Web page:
Examination of Edwards" and Franklins" texts shows how Puritan ideals evolved into American beliefs as the new world was increasingly secularized (non-theocratic) over the course of the 18th century. Edwards and Franklin might seem to have little in common on the surface, but their insistence on individual responsibility and self-discipline mark them as what some people call "self-made" individuals.
A "self-made" individual is one whose success (of any type) is depicted as a conscientious product of their dedication to hard work and industry. For Edwards, who was a Puritan minister, this means basically extending effort to measure the quality of one's religious commitment. For Franklin, it means translating the gospel of spiritual growth and self-perfection into the ability to have social and economic success.
Edwards tells his story according to his religious thoughts and feelings and is considered to belong in the spiritual autobiography category. Where previous Puritans insisted on using reason or rational thought to prove the logic of Biblical truth, Edwards portrays his spiritual journey as an emotional growth. He encourages Puritans to express their faith in emotional terms and insists that the seemingly terrifying or depressing message of original sin and limited atonement are actually quite pleasing and exhilarating. .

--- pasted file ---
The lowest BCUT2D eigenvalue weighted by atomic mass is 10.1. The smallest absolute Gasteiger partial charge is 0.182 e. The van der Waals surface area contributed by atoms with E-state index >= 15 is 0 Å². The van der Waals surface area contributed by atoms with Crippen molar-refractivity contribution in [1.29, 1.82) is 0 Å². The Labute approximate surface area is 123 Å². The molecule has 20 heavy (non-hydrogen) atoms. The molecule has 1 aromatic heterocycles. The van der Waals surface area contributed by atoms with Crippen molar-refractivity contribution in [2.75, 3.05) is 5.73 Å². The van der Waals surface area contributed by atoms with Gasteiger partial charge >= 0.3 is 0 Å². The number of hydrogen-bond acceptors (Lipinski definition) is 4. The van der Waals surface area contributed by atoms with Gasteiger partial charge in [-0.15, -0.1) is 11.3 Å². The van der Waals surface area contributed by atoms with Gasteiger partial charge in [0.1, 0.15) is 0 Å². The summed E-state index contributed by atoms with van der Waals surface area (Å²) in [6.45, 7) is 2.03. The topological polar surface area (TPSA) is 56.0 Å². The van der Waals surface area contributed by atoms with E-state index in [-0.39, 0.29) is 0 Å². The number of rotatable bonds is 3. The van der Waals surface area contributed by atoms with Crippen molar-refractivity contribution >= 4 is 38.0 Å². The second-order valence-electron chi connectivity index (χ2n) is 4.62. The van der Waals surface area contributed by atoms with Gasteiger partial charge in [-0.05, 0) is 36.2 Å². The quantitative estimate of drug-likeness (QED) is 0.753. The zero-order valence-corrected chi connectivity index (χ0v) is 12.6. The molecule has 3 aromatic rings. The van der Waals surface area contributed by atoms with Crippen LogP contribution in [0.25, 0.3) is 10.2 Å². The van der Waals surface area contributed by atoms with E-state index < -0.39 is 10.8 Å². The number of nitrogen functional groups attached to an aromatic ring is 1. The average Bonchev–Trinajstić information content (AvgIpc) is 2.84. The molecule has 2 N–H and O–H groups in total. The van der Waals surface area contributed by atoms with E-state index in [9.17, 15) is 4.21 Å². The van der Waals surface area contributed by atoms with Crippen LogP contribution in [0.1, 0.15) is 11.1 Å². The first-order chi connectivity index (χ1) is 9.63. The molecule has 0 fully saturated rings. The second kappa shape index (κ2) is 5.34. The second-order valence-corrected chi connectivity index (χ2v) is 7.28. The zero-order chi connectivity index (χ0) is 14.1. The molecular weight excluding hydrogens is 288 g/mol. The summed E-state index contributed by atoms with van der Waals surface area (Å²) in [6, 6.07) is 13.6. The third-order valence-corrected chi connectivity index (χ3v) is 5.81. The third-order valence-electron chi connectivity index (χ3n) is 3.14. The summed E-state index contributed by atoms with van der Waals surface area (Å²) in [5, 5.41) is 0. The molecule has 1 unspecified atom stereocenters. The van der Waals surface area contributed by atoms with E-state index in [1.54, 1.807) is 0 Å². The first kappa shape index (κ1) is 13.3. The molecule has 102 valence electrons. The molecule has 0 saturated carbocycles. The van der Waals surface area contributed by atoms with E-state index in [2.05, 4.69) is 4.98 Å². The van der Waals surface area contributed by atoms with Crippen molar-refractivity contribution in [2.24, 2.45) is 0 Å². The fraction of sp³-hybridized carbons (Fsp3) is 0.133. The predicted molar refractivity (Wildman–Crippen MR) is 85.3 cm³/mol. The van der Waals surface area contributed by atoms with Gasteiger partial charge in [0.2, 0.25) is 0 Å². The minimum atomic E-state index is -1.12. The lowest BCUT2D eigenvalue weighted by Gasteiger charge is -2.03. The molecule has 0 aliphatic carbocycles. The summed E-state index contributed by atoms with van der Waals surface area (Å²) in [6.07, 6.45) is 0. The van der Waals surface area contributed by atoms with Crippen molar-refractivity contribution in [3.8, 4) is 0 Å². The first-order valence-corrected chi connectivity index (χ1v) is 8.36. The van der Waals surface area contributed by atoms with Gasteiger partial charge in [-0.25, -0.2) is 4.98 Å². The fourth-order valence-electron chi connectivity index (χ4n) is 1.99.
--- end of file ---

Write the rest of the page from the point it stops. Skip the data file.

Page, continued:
In Franklin, we see that energy of personal development and growth put to social and civic ends rather than spiritual ones. Franklin insists that his purpose is to offer a model by which other young men can learn from his habits. Franklin in a sense created the entrepreneurial autobiography, in which a successful business man recounts the road to his success and the values necessary for it.
Franklin values his method of following the virtues, and it can be seen by his careful tracking of his success/failure while following them. He values order and structure and the inner peace they bring him.